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How to Avoid Sleeping Like a Baby (And Why You Should)

How to Avoid Sleeping Like a Baby (And Why You Should)

Babies, as any hollow-eyed new parent will tell you, often sleep for just a few hours at a time which is why ‘sleeping like a baby’ is a practice best avoided if you have a growing business to run and need to be on top of your game during working hours.

Instead, sleep experts recommend you look for ways to get between seven and nine unbroken hours of night-time sleep.

That’s because sleep is believed to be crucial to your physical and mental wellbeing. It’s essential for maintaining cognitive skills such as communicating well, remembering key information and being creative and flexible in thought, says Dr Justin Varney in an article for Public Health England.

Insufficient sleep has a “profound impact” on your ability to function, he says. It makes you more vulnerable to infection and raises the risk of accidents and injuries.

What’s more, studies are beginning to show a link between a lack of sleep and conditions such as high blood pressure, heart disease and diabetes.

So, what can you do to ensure you get a great night’s sleep?

Almost every article you read on the topic will fail to mention what is arguable the number 1 strategy for a great night’s sleep… They’ll tell you to transform your bedroom into a technological-free zone (so no late-night watching of ‘Peaky Blinders’ or checking your Twitter feed before you shut your eyes). That’s as much to avoid too much stimulation before sleep as it is to minimise the amount of blue light you’re exposed to from some TVs, computer screens, tablets, smartphones, and LED lighting. The blue light can keep you awake by suppressing the sleep-inducing hormone melatonin.

Sleep hygienists (the name for experts in this field) also recommend you stick to regular bedtimes and avoid consuming caffeine and rich food in the last few hours before bed, and so on.

What most ‘sleep tips’ articles fail to mention is one of the best ways you can get your full quota of night-time sleep—that is how to deal with work-related stress which is one of the biggest causes of sleep problems. As the owner or CEO of a growing business, one of the best ways you can reduce your work-related stress is to hire an experienced part-time Finance Director (FD) or Chief Financial Officer (CFO).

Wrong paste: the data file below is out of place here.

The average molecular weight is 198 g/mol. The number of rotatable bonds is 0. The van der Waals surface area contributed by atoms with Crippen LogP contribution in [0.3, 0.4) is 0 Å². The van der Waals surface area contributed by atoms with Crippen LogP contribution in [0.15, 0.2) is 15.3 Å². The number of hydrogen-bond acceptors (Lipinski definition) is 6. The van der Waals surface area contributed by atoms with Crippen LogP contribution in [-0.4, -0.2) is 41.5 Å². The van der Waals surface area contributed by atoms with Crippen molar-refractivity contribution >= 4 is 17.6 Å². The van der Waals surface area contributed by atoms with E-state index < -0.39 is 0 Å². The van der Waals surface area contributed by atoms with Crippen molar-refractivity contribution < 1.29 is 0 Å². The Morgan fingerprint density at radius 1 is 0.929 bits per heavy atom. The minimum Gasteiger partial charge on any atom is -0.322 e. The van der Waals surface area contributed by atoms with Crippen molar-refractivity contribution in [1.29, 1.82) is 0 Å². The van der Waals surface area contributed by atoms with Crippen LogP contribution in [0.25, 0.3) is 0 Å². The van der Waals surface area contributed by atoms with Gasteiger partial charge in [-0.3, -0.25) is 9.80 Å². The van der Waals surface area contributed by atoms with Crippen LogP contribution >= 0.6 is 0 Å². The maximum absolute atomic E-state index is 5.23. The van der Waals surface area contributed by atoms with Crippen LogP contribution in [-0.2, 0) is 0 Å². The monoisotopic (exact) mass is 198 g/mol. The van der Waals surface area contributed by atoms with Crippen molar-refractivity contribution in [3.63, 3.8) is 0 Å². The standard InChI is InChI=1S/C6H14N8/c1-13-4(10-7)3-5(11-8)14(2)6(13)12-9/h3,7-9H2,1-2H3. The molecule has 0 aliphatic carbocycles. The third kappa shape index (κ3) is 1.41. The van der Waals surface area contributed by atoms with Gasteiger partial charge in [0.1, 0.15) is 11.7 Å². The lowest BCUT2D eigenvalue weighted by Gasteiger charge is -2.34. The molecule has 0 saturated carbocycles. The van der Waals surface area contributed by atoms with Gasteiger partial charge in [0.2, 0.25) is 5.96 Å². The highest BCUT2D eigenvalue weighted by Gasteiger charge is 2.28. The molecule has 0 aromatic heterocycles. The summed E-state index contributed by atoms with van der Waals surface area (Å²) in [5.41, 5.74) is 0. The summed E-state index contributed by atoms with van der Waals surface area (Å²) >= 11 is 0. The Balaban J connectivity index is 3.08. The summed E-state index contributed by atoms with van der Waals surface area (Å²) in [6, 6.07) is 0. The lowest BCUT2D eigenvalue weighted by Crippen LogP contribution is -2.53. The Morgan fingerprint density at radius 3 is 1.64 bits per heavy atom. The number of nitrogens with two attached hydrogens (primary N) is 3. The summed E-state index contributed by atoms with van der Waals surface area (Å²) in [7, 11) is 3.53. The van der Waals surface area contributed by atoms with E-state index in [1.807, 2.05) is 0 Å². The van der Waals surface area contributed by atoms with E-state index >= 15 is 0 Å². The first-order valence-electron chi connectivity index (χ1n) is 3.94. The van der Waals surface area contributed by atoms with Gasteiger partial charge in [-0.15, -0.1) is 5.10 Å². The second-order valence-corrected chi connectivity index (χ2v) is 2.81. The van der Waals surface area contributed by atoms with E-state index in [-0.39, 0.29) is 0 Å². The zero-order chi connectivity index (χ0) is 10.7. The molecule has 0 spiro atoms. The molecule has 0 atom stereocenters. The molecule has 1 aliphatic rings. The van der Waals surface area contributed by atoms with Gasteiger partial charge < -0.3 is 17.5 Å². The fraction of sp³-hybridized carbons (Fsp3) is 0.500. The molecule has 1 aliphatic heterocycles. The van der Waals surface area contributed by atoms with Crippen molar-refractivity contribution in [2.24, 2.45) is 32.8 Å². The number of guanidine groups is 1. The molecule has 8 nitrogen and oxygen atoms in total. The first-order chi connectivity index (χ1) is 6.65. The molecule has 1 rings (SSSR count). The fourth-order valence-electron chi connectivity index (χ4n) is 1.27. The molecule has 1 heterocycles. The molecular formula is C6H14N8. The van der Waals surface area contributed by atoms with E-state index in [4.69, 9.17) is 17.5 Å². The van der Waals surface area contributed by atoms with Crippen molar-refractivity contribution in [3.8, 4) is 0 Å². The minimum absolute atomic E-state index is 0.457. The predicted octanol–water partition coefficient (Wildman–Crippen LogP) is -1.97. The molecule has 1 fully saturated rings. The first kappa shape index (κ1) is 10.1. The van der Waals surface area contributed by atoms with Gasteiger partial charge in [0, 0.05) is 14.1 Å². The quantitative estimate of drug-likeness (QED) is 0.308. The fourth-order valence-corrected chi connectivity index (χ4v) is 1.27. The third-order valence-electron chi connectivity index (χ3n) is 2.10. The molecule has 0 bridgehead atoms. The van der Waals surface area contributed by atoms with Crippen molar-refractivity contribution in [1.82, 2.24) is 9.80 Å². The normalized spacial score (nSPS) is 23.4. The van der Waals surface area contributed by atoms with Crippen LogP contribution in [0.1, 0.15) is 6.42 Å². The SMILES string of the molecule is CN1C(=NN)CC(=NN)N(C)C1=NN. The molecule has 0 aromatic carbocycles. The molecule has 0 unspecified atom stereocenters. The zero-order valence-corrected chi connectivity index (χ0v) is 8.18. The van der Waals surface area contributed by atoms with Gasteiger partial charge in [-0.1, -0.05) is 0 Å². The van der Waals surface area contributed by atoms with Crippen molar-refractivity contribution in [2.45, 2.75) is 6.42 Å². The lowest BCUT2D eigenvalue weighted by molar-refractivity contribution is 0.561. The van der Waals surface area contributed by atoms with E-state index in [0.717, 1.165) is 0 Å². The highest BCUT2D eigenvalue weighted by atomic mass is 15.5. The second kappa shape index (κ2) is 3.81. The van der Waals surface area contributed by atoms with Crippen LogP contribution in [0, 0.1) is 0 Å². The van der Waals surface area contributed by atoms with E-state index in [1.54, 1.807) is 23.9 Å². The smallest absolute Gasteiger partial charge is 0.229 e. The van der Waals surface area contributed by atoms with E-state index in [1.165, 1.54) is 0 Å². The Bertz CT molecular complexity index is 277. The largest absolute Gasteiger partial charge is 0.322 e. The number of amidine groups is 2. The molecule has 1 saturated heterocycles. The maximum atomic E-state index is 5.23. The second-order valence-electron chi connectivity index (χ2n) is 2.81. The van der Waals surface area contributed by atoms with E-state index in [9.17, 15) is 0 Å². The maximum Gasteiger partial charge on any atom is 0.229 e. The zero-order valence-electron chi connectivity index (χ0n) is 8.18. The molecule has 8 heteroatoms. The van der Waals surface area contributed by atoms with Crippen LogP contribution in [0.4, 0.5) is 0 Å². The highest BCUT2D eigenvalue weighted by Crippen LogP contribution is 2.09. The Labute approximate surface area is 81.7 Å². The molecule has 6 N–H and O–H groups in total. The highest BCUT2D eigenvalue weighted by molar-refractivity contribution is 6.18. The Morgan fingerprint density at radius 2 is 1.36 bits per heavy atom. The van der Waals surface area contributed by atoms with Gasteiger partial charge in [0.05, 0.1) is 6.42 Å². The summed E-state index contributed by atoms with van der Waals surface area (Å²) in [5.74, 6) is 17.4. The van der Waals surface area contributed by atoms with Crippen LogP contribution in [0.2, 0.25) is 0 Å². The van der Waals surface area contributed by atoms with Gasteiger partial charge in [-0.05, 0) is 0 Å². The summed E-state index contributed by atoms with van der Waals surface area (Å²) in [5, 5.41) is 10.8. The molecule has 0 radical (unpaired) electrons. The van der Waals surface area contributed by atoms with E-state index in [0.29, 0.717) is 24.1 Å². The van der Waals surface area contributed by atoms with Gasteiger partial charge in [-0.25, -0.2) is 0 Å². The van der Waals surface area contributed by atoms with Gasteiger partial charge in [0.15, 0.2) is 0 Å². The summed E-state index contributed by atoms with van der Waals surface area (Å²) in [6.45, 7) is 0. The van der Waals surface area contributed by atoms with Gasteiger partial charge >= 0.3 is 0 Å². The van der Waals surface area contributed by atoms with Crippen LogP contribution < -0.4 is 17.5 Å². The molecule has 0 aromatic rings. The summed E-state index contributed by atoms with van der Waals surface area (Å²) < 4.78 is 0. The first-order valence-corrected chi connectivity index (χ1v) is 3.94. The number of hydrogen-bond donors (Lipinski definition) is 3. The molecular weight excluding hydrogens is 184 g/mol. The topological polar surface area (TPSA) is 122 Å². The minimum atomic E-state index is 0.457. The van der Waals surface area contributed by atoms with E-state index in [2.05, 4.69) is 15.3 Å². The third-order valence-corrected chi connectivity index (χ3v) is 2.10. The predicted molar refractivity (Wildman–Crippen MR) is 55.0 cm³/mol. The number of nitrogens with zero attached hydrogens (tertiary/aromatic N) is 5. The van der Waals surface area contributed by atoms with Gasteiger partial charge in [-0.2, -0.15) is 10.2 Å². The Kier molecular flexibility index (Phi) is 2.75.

Take the CFO Centre’s part-time CFOs as an example. They all have many years of big business experience so that they can identify and assess the areas of risk in your business. More importantly, they can advise you on how to deal with such risks now and in the future.

Equally, part-time CFOs can highlight areas of risk that you are either unaware of or don’t know how to deal with. In other words, they’ll identify, quantify and help you to manage the risks your organisation faces.

But they do so much more than that. They will also advise, analyse and implement processes and practices to ensure your organisation performs better. They can provide strategic analysis and advisory support on every finance-related aspect of your business.

At any one time, they can be involved in all those areas of the business that have previously kept you awake at night: things such as reporting, auditing, tax planning, business planning, capital expenditure, working capital management, budgeting and exit planning. Your part-time CFO will work on your financial strategy and finance operations while also managing your tax planning, legals, compliance, outsourcing and banking relationships.

You can rest easy at night, knowing your part-time CFO will help you to improve your cash flow and profitability and provide the insight into how your business can move seamlessly to the next level.

With a part-time CFO on your side, insomnia and restless sleep should become a thing of the past.

How it will work

The CFO Centre’s part-time CFOs use a proven framework known as the ’12 Boxes’ to identify where the problems are within any business. They use it to review every aspect of your company finance function and identify every problem area.

They will help you to understand your company’s finances; eliminate cash flow problems; identify cost-savings and improve profits.

They can also help you and your team to understand your main profit drivers; find and arrange funding; identify your Critical Success Factors and Key Performance Indicators (KPIs), help you to expand nationally and internationally; and build value to make your business more attractive to investors or buyers.

To discover more about the 12 Boxes, click here.

Need help?

To discover how an CFO Centre part-time CFO will help your business, contact us now on 1300 447 740. To book your free one-to-one call with one of our part-time CFOs, click  here.  You can see how they add rocket fuel to any business here.

To hear what people really think about the CFO Centre’s part-time CFOs, watch these short videos here.

Identify strengths and weaknesses

Identify the strengths and gaps in your business in just nine minutes with the F-Score.

Just answer a brief series of questions, and you’ll receive an 8-page report that will reveal potential current or future pain points for your business. It will also help you to rate the performance of your finance function and uncover untapped opportunities for growth. Click here now to take the F-Score.

Got a Big Question?

If you have a burning question for one of our team of CFOs, ask it here, and you’ll get an answer within 24 hours.

What to Expect from a Part-Time CFO

What to Expect from a Part-Time CFO

The idea of hiring even a part-time CFO may seem to some SMEs a bit OTT—like paying Quentin Tarantino to make a 90-second home page video or booking Wembley Stadium for the company’s five-a-side friendly football match.